High-strength, 3D-printed Antibiotic-eluting Spacer to treat Periprosthetic Joint Infection

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2020

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Total joint arthroplasty (TJA) is the replacement of damaged or arthritic joints with synthetic components to improve patient mobility and quality of life. It is a highly effective procedure with a low rate of complications. However, due to the sheer volume of TJA operations, which is over a million per year in the U.S., there are tens of thousands of patients who experience severe complications, such as mechanical loosening, periprosthetic fracture, implant failure, and periprosthetic joint infection (PJI). Perhaps the most severe is PJI, which is an infection of the tissue surrounding the implant, generally as a result of a pathogen, primarily Staphylococcus aureus (S. aureus), entering the joint through the open wound during the surgical procedure. Although the immune system can usually eliminate invading pathogens effectively, the presence of a foreign body, in this case a synthetic joint, significantly reduces the concentration of bacteria required to induce infection due to the ability of bacteria to attach and grow on the surface of the implant. Over time this leads to pain, redness, swelling, and weakening of the joint that could necessitate amputation if untreated.The gold standard treatment for PJI is a two-stage exchange. In the first stage, the infected device is removed, and the infected tissue is debrided and irrigated to eliminate as much of the infection as possible. Then, a new device, called a spacer, is implanted into the joint in place of the original prosthetic. A spacer is an articulating device composed of poly(methyl methacrylate) (PMMA), commonly called bone cement, that releases antibiotics long-term to treat any remaining infected tissue. The advantage of PMMA over possible alternative biomaterials is 1) the ability to mix antibiotics into the cement before molding it into a desired shape, 2) a porous structure that enables antibiotics to leach from the matrix, and 3) sufficient mechanical strength to support partial load-bearing activity during the treatment period. Currently, the FDA has only approved pre-formed spacers with gentamicin, which limits them from treating bacteria that are resistant to gentamicin. While there used to be a mold available for surgeons to form PMMA spacers in the operating room with antibiotics of their choosing, that mold has since been recalled by the FDA. The spacer requires 6-12 weeks of antibiotic elution to eliminate the infection. After the surgeon determines the infection is gone, the second stage is the removal of the spacer and replacement with new sterile prosthetic components. The second stage is necessary since PMMA is too weak to support long-term full load-bearing activity, so the spacer must be replaced with stronger metal components to make sure the implant does not break, which could lead to serious consequences for the patient. The weak mechanical properties are a significant limitation of PMMA during the 6-12 week treatment period because the spacer frequently breaks when patients do not use ambulatory assist devices to facilitate mobility. A broken spacer can lead to soft tissue and bone damage and requires an additional surgery to replace the spacer. Several surgeries can be painful for the patient and extremely costly to the healthcare system. An ideal alternative spacer would have greater mechanical strength to reduce mechanical complications and the number of surgeries needed to treat PJI. In addition to poor mechanical properties, a second limitation of PMMA spacers is an inadequate antibiotic release profile to treat PJI. Since PMMA is non-biodegradable, antibiotics mixed throughout the cement cannot easily escape from the matrix to elute into the surrounding tissue. In fact, only antibiotics close to the implant surface are able to escape. This causes a burst release of antibiotics in the first few days of implantation with sub-therapeutic release thereafter. This can not only lead to persistence of the infection but can also induce antibiotic resistance, making it more challenging to treat the infection. Furthermore, PMMA cement sets with an exothermic reaction that is incompatible with many antibiotics. Currently only certain antibiotics can maintain their therapeutic efficacy following the exothermic reaction. Overall, PMMA spacers are an ineffective treatment for PJI due to poor mechanical properties and antibiotic release. An ideal alternative device would have greater mechanical strength and long-term release of therapeutic levels of antibiotics to effectively eliminate an infection. In this dissertation, I propose a novel spacer that can more effectively treat PJI vs. PMMA spacers due to the ability to modulate its antibiotic release to a desired profile, increase its mechanical strength tantamount to primary prosthetic components used in TJA, and minimize the ability of bacteria to attach and grow on its surface. The proposed technology takes advantage of the rapidly growing technology of additive manufacturing, also known as 3D-printing, which enables the manufacture of devices with complex structures. I propose 3D-printing joint devices with an internal reservoir to be loaded with a biodegradable carrier that releases antibiotics through 3D-printed channels that connect the reservoir to the surrounding tissue. While conventional manufacturing methods cannot make an internal reservoir with channels, 3D-printing enables precise control of the reservoir and channel geometry to tune the antibiotic release profile. A major advantage of this design over PMMA is the separation of the biomaterial that provides mechanical strength and the biomaterial that releases the antibiotics. In this way, I can 3D-print the device from a material with greater strength than PMMA, such as cobalt-chrome and titanium alloys, and I can load the reservoir with a biodegradable material that releases therapeutic levels of antibiotics over longer periods of time than PMMA. In chapter 3 of this dissertation, I assess the ability to modulate antibiotic release from 3D-printed reservoirs. I vary the geometry of reservoirs, including channel diameter, length, and quantity, to determine the effect on the in vitro antibiotic release from a carrier, in this case calcium sulfate, which is a biodegradable bioceramic frequently used as a bone void filler. Decreasing channel diameter and increasing channel length extends the release of antibiotics by extending the distance the antibiotics must diffuse through the carrier to reach the surrounding medium. To understand the mechanism of release, I develop a computational model of antibiotic release by simulating the reservoir as a 3D matrix in MATLAB. I model diffusion as a random walk and degradation as a progressive erosion over time. After fitting the diffusion and degradation constants to the data, the model effectively predicts the antibiotic release profile of a large range of reservoir geometries. This simple model can help rapidly prototype devices with a customized antibiotic elution profile to effectively treat PJI. In addition, I tested two carriers, calcium sulfate and tri-calcium phosphate, which degrades more slowly than calcium sulfate. Increasing the ratio of tri-calcium phosphate to calcium sulfate extends the release of antibiotics by decreasing the degradation of the bioceramic. Thus, modifying the properties of the carrier is another method to tuning antibiotic release in addition to reservoir geometry. Lastly, I studied the mechanical properties of 3D-printed reservoirs. Increasing the diameter of the channels decreases the mechanical strength of the reservoirs due to reduced structural support of the 3D-printed material. However, using 3D-printing, I can create lattice structures within the reservoir to provide additional mechanical support while still leaving sufficient volume to load an antibiotic-impregnated carrier. Overall, chapter 3 shows a multitude of methods to flexibly modulate both antibiotic release and mechanical strength to improve the ability to treat PJI vs. PMMA. In chapter 4, I study the ability of bacteria to form biofilm on the surface of different orthopedic materials, including 3D-printed metals that could potentially be used to make reservoirs. Biofilm is a conglomerate of microorganisms, most commonly S. aureus in PJI cases, that forms on the surface of an implant. Biofilm organizes in such a way to provide protection from the host immune system and antibiotics, making biofilm significantly harder to eliminate than planktonic, or free-floating, bacteria. It requires up to a thousand times higher concentration to eliminate bacteria in biofilm vs. planktonic bacteria. Therefore, in addition to high mechanical strength and long-term antibiotic release, another important property of an effective spacer is a reduced affinity for bacteria to form biofilm on the implant surface. I use a CDC biofilm reactor to model the in vivo conditions of PJI to grow bacteria on the surface of numerous relevant biomaterials. Using several quantitative methods, I found that biofilm grows more readily on non-polished 3D-printed metals and plastics, such as PMMA and ultra-high molecular weight polyethylene compared to polished and machined metals. To understand the mechanism, I measured the surface roughness and hydrophobicity of the materials. Materials with greater roughness and hydrophobicity developed more biofilm than smoother, hydrophilic materials. Metals are more hydrophilic and can be polished to a lower surface roughness value than PMMA. The data show that PMMA is not only mechanically weak and has a poor antibiotic release profile but also provides an additional surface for bacteria to readily form biofilm that can potentially worsen the existing infection. Taken together, this dissertation provides a comprehensive study of the advantages of hand-polished 3D-printed metal spacers with antibiotic-eluting reservoirs to effectively treat PJI vs. PMMA spacers due to 1) improved mechanical properties, 2) the ability to modulate antibiotic release to a wide range of release profiles, and 3) a reduced affinity of bacteria to form biofilm on the spacer surface.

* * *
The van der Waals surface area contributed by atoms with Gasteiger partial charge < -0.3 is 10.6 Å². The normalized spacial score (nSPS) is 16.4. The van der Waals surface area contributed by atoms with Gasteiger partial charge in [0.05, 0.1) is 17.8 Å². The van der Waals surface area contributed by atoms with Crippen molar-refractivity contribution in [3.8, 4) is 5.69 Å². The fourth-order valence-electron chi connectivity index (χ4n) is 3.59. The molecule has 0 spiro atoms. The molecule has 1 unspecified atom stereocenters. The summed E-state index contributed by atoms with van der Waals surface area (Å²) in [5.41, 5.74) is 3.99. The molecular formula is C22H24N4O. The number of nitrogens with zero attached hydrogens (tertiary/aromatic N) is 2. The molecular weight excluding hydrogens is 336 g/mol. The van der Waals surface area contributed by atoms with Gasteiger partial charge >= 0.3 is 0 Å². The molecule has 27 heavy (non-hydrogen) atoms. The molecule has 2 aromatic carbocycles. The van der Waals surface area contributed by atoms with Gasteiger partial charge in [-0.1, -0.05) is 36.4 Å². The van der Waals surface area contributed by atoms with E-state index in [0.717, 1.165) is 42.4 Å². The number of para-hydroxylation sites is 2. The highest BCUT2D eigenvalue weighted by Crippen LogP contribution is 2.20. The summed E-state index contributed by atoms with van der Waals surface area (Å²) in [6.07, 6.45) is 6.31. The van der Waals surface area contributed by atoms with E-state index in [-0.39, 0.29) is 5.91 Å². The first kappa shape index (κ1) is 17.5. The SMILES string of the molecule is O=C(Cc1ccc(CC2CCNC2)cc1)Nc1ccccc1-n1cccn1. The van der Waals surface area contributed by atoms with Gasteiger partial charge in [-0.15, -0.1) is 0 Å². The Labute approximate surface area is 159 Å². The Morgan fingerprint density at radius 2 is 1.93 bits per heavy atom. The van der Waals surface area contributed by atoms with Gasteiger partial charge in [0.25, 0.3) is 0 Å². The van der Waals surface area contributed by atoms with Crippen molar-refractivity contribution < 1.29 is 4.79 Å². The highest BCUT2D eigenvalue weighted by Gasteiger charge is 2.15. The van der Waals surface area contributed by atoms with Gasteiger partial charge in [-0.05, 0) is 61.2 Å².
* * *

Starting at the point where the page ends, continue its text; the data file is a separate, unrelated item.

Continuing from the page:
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Allen, Brian William (2020). High-strength, 3D-printed Antibiotic-eluting Spacer to treat Periprosthetic Joint Infection. Dissertation, Duke University. Retrieved from https://hdl.handle.net/10161/22183.